RAID 10 Data Recovery

Even with a heavily-redundant nested RAID, your server can still crash. Whenever your server crashes, you’re in for a bad time, but Murphy’s Law always seems to be fully in effect, and it’s likely to happen at the worst possible moment. Fortunately, if a RAID 10 server crash catches you off-guard, and puts your organization in jeopardy, we can save you a lot of trouble. Gillware Data Recovery offers expert RAID 1o data recovery services.

What Is RAID 10?

RAID 0 and RAID 1 make up, on their own, the simplest RAID levels. RAID 0 breaks up all of the data written to its disks into stripes. These stripes are usually 32 to 64 kilobytes in size. Any file larger than the stripe size gets broken up into pieces. RAID 0 creates a single volume as large as the combined capacity of all of the hard drives in the array. However, there is no fault tolerance whatsoever. If one hard drive goes down, the entire RAID array goes down with it.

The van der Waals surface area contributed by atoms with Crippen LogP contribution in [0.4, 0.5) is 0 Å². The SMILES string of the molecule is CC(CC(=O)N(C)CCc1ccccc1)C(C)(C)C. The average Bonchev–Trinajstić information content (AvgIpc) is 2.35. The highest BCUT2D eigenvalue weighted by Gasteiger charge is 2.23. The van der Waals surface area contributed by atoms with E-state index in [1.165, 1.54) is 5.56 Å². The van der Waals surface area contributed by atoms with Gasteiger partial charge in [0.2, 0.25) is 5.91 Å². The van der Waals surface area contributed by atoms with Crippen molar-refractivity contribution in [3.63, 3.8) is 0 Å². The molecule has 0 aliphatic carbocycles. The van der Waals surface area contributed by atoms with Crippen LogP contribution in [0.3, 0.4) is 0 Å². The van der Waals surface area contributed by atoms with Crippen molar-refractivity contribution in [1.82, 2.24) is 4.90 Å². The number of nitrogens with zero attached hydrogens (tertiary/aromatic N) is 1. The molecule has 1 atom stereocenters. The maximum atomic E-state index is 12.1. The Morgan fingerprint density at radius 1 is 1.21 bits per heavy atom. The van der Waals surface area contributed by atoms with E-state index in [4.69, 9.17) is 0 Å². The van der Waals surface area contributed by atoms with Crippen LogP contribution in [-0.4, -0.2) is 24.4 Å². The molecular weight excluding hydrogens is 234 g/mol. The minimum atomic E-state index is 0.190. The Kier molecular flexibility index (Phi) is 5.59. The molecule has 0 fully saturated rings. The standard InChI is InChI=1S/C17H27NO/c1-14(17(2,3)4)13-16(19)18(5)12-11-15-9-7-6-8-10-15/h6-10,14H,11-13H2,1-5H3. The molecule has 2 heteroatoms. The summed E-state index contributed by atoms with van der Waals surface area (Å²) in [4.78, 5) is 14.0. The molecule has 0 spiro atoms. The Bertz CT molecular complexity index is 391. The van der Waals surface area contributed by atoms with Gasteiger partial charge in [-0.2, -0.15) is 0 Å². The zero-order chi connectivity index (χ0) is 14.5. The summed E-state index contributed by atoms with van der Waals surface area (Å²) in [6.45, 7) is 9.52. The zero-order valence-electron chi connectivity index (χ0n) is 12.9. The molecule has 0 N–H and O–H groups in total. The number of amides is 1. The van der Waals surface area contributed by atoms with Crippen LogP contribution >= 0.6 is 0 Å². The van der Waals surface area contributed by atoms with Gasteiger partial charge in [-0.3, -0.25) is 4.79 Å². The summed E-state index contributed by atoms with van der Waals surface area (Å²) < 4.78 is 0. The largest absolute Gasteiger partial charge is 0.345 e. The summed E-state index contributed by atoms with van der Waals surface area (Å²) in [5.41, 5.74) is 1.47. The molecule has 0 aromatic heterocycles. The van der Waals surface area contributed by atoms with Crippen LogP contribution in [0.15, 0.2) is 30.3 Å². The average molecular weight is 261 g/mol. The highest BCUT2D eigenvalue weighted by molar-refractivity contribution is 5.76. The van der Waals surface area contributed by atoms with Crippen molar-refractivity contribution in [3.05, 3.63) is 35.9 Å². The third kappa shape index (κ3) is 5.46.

RAID 1 usually only uses two hard drives. The RAID controller takes any changes made to one hard drive and copies them over to the other, making the contents of both hard drives exact duplicates of each other. If one hard drive fails, the other immediately takes its place. RAID 1 provides fault tolerance, but offers no increased capacity.

RAID 10, also known as RAID 1+0, combines RAID 0 and RAID 1 to offer the features of both configurations. Data is not only striped between multiple hard drives, but mirrored to an equal number of hard drives. This results in a nested RAID arraywith both increased capacity and fault tolerance, like RAID 5 or RAID 6.